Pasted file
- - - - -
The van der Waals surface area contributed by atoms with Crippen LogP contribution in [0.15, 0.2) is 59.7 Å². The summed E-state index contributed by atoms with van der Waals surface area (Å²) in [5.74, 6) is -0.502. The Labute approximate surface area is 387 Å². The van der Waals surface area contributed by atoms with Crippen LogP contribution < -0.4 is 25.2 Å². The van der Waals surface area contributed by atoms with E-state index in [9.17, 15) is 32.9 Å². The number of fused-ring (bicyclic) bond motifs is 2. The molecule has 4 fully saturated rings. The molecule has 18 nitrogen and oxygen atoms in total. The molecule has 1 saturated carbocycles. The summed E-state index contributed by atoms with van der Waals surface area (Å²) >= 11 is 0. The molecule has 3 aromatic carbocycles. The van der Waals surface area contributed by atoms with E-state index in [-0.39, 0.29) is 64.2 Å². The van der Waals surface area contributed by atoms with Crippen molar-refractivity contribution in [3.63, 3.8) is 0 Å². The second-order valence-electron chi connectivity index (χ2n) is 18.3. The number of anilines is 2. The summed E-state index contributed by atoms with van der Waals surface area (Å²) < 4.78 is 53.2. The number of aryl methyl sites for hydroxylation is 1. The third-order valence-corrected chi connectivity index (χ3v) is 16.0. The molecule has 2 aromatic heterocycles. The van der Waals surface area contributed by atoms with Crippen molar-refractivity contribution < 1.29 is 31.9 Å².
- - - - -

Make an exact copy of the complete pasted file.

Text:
The van der Waals surface area contributed by atoms with Crippen LogP contribution in [0.15, 0.2) is 59.7 Å². The summed E-state index contributed by atoms with van der Waals surface area (Å²) in [5.74, 6) is -0.502. The Labute approximate surface area is 387 Å². The van der Waals surface area contributed by atoms with Crippen LogP contribution < -0.4 is 25.2 Å². The van der Waals surface area contributed by atoms with E-state index in [9.17, 15) is 32.9 Å². The number of fused-ring (bicyclic) bond motifs is 2. The molecule has 4 fully saturated rings. The molecule has 18 nitrogen and oxygen atoms in total. The molecule has 1 saturated carbocycles. The summed E-state index contributed by atoms with van der Waals surface area (Å²) >= 11 is 0. The molecule has 3 aromatic carbocycles. The van der Waals surface area contributed by atoms with E-state index in [-0.39, 0.29) is 64.2 Å². The van der Waals surface area contributed by atoms with Crippen molar-refractivity contribution in [3.63, 3.8) is 0 Å². The second-order valence-electron chi connectivity index (χ2n) is 18.3. The number of anilines is 2. The summed E-state index contributed by atoms with van der Waals surface area (Å²) < 4.78 is 53.2. The number of aryl methyl sites for hydroxylation is 1. The third-order valence-corrected chi connectivity index (χ3v) is 16.0. The molecule has 2 aromatic heterocycles. The van der Waals surface area contributed by atoms with Crippen molar-refractivity contribution < 1.29 is 31.9 Å².